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See Back to Galilee (2012)
Kingdom of God
is the kingdom for which Jesus prays? Brought up in Nazareth, Jesus, no doubt,
received instruction in the Hebrew Scripture. In Hebrew Scripture, God is king
and expects to rule his people. God’s disclosure as king, however, became more
remote as the Davidic kingdom faded into history and Roman rule oppressed
God’s chosen. The Oxford Companion explains that this kingdom can be
entered by divine activity, that it is not limited to any temporality, and that
it is a dynamic and unfolding process:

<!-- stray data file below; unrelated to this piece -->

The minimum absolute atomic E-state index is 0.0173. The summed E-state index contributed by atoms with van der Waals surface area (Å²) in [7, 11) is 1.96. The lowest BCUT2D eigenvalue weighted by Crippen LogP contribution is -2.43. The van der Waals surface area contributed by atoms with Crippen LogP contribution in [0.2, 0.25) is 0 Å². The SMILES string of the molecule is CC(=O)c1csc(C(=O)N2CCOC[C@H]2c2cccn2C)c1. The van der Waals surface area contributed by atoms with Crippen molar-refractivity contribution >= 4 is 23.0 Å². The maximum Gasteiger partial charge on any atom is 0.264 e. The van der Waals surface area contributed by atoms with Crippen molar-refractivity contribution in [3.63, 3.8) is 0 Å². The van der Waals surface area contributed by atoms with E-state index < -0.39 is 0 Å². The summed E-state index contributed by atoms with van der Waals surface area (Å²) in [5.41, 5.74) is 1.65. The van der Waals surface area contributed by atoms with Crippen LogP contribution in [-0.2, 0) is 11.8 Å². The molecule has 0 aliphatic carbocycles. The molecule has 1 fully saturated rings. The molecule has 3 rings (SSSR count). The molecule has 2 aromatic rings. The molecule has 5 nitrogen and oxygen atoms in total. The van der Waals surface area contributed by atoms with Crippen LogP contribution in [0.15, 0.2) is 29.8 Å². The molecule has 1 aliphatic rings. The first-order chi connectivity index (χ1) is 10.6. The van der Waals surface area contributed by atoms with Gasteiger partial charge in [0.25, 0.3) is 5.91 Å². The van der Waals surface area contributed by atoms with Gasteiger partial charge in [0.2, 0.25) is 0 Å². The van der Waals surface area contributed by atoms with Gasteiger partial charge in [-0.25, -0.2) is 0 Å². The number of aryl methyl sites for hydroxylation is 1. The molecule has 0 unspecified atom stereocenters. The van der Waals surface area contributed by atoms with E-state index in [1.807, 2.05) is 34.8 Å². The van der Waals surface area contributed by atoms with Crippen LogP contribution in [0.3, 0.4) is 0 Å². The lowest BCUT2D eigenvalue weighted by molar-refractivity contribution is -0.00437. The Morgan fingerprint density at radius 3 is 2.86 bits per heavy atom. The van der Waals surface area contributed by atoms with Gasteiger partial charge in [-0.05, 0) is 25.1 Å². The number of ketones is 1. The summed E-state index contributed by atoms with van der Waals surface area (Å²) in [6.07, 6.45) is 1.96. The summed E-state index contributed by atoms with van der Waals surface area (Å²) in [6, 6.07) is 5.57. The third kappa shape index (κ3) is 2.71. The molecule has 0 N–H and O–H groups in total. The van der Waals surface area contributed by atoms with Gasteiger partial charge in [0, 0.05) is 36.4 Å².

Although, in Jesus’ thinking, the kingdom “has come near” (Mark 1.15), or has made itself available (Luke 16.16 par.; Matthew 12.28 par.), it was part of his programmatic prayer that the kingdom’s coming should be sought (Matthew 6.10 par.). .. The kingdom in his preaching was not merely promised but announced as a divine activity that demanded repentance and that could be entered into by participating in its divine force. That stance is represented not only by the programmatic descriptions of his teaching but also by the parables. Those that involve images of growth or process (Mark 4.26–29; Matthew 13.24–30; Matthew 13.31–33 par.) particularly insist that the kingdom must not be limited to any single temporality, be it present or future. Such limitation would betray the dynamic unfolding such parables are designed to convey. For that reason, to describe the kingdom in Jesus’ expectation as apocalyptic, in the sense of an anticipated calendar of divine unveilings in which God’s rule can be dated, is misleading. The dearth of references to the kingdom in apocalyptic literature undermines that position, and much of the teaching attributed to Jesus militates against it (Luke 17.20; Luke 17.21; cf. Matthew 24.36 par.; Acts 1.7, in addition to passages cited above).